How to dismantle the National Health Service
I am a GP in the London borough of Tower Hamlets. In 2013 I wrote about the dangers that Britain’s Health & Social Care Act posed to the existence of our National Health Service (NHS). Sadly, my predictions of a further fragmented and underfunded healthcare are day-by-day coming true.
It is not surprising that MP and GP Sarah Wollaston described the Act as a grenade tossed into the NHS. This legislation abolishes the NHS. Except nobody has told you this. This is the reason that I have written a book – How to Dismantle the NHS in 10 Easy Steps – in order to inform the British public. On the surface, nothing appears to have fundamentally changed. You can still see your GP or go to hospital and receive care free at the point of delivery. Underneath, however, everything is being insidiously transformed.
The Act repeals the duty of the Health Secretary to provide a National Health Service. The Act also stipulates that the local Clinical Commissioning Groups (CCGs) only have a duty to provide care ‘appropriate as part of the health service’ – this is really carte blanche for CCGs to ration as much as they like. Their only legal requirement is to provide emergency care.
Most important of all is the AQP, or Any Qualified Provider, which is at the heart of the Conservative’s Open Public Services. AQP means NHS contracts have to be put out to tender and can thus be taken over by the private sector. We have already seen the numbers on this shoot up. More than half of contracts advertised since April 2013 have gone to non-NHS providers. Last year alone, out of the £9.63 billion ($15 billion) worth of NHS deals signed, £3.54 billion ($5.5 billion) – nearly 40% of them – went to private firms. This compounds recent trends, with the portion going to non-NHS providers hitting £10 billion ($15.6 billion) for the first time.
Private firms are cherry-picking lucrative services like cataract and hip replacement operations. This will lead to further dismemberment of health service. Instead of surplus money being put back into the system to be spent on patient care, it is siphoned off permanently to boost corporate profits. This means a smaller pot of money to provide comprehensive services at a time when healthcare costs are rising. In other words, CCGs will find themselves between a rock and a hard place, leading to more rationing. Within the first 6 months of the Act, 1 in 7 CCGs had brought in new restrictions over what treatments people can get, according to a survey by the British Medical Journal.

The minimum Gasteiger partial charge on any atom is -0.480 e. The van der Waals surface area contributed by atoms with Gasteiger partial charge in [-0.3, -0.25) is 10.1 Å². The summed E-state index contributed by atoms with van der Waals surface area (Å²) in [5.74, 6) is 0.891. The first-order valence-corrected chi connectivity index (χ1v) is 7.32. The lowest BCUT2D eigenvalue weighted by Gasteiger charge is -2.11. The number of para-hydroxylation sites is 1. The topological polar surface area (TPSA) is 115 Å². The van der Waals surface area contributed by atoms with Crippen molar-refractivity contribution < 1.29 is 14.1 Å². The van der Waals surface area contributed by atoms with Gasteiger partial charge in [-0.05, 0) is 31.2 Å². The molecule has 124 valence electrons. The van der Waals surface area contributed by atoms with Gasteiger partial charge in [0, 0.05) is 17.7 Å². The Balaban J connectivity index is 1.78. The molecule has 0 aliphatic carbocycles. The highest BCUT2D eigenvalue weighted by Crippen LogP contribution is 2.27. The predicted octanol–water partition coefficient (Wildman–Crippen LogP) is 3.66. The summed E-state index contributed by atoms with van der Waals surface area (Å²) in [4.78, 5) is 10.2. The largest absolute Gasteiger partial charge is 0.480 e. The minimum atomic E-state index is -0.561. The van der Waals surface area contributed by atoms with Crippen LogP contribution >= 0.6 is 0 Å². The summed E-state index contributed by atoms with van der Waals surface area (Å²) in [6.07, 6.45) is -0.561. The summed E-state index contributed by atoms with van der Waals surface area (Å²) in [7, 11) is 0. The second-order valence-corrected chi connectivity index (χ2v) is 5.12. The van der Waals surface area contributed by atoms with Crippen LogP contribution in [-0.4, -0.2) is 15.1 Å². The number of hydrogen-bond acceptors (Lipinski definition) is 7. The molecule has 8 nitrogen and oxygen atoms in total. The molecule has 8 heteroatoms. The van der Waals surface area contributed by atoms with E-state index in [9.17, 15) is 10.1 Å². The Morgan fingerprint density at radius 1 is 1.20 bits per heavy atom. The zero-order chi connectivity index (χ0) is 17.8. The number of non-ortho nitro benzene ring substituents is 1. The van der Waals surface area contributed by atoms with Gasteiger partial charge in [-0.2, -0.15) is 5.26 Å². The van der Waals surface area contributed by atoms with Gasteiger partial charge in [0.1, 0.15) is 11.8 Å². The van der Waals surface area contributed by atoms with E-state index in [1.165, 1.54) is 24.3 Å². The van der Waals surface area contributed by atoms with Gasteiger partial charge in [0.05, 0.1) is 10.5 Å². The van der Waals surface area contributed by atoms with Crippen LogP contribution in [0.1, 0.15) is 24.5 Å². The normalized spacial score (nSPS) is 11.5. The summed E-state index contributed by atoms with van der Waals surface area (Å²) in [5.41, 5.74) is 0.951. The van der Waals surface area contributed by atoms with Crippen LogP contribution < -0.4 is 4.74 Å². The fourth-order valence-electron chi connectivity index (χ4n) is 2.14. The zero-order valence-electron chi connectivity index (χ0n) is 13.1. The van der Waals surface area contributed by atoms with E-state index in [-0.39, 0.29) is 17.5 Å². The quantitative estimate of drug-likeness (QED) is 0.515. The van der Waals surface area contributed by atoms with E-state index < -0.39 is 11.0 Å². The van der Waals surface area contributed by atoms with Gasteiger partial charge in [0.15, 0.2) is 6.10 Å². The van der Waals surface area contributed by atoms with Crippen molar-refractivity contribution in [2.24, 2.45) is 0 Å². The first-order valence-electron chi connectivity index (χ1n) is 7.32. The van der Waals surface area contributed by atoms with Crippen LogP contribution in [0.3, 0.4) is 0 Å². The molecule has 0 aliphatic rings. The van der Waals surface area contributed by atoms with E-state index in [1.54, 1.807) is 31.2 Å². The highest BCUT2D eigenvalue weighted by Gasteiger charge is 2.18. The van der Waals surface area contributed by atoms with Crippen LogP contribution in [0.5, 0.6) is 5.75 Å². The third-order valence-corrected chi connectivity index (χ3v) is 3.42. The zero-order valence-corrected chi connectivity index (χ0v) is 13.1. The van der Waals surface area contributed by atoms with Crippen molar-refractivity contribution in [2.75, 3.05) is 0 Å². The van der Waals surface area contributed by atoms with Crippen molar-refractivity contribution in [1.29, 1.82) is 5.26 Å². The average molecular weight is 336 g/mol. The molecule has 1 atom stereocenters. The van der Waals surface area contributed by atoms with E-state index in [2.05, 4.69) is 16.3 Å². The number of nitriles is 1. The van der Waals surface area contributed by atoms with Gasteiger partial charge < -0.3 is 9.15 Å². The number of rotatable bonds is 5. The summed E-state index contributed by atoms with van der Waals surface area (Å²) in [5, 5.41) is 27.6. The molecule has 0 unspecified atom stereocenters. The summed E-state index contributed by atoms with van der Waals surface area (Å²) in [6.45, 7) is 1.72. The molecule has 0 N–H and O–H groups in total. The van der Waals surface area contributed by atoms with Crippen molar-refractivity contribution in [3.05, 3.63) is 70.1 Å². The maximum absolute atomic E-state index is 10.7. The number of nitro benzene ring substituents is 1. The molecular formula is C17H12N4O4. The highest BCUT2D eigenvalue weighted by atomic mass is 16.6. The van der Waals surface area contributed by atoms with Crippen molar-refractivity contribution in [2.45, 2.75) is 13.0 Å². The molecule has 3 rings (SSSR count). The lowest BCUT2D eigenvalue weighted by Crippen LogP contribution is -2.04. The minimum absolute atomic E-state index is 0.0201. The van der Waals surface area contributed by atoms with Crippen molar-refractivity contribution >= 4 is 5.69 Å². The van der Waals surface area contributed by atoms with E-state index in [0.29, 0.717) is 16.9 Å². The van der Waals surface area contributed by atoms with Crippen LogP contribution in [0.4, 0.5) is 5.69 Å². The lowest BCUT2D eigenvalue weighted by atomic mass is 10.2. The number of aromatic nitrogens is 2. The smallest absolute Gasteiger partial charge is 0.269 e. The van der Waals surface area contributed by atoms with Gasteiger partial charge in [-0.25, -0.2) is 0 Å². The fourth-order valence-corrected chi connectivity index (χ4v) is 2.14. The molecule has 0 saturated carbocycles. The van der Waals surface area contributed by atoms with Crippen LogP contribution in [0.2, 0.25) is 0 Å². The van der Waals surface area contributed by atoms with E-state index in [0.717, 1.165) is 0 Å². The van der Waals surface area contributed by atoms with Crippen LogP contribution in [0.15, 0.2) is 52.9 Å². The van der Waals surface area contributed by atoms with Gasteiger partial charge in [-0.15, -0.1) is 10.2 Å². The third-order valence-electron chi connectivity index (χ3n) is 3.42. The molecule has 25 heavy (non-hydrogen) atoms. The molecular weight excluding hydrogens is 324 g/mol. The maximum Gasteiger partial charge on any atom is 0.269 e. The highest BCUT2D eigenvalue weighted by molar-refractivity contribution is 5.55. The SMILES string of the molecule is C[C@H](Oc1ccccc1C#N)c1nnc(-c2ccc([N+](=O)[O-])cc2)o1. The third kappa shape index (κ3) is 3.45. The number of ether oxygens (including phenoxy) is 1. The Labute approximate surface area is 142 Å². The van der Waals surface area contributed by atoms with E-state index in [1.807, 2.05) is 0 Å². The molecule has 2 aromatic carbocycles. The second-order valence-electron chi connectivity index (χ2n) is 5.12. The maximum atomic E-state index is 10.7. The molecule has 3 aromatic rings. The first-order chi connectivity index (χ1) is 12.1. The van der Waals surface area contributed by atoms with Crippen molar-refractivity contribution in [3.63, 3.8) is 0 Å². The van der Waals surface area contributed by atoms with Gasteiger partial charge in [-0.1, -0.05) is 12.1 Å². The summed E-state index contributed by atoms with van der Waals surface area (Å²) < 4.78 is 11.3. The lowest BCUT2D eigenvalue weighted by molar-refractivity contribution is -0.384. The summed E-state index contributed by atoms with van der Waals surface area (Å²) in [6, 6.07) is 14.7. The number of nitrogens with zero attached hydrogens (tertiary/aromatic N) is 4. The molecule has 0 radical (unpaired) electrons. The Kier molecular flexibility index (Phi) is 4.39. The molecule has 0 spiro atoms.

In a competitive tender, the playing field is not level. Small NHS organizations will struggle to compete with transnationals like Virgin, Serco or United Health – which have whole departments dealing with contracts. The reality is that competition leads to private sector oligopolies. This is a glaring example of the inefficiency of markets. Simply put, we know that markets do not operate well in healthcare. International studies corroborate that a planned healthcare system is cheaper and generally provides better quality of care than market-based systems.
Britain’s Prime Minister David Cameron talks about ring-fencing the NHS budget, but there have been efficiency savings of £15-£20 billion ($23-$31 billion) up to 2015 and these will be extended into the next decade, possibly reaching £50 billion ($78 billion). The attack comes from all sides. General practice has experienced many years of chronic under-funding and under-investment. Some 60 surgeries have been forced to close over the past 2 years, displacing more than 160,000 patients. If the abolition of the Minimum Practice Income Guarantee goes ahead, more than 100 surgeries, in deprived parts of the country, would be threatened with closure. Furthermore, changes to GP tariffs may not take into account the extra spending needed for deprived areas. In Tower Hamlets, where I work, the life expectancy of our patients is 10-15 years less than in other parts of London. Some practices could lose hundreds of thousands of pounds a year. The result will be either closure or a massive reduction in what they can offer. Ultimately, we are likely to see GP surgeries merging into federated organizations in order to survive. This would then be the precursor to privatization of general practice through takeovers and buy-outs.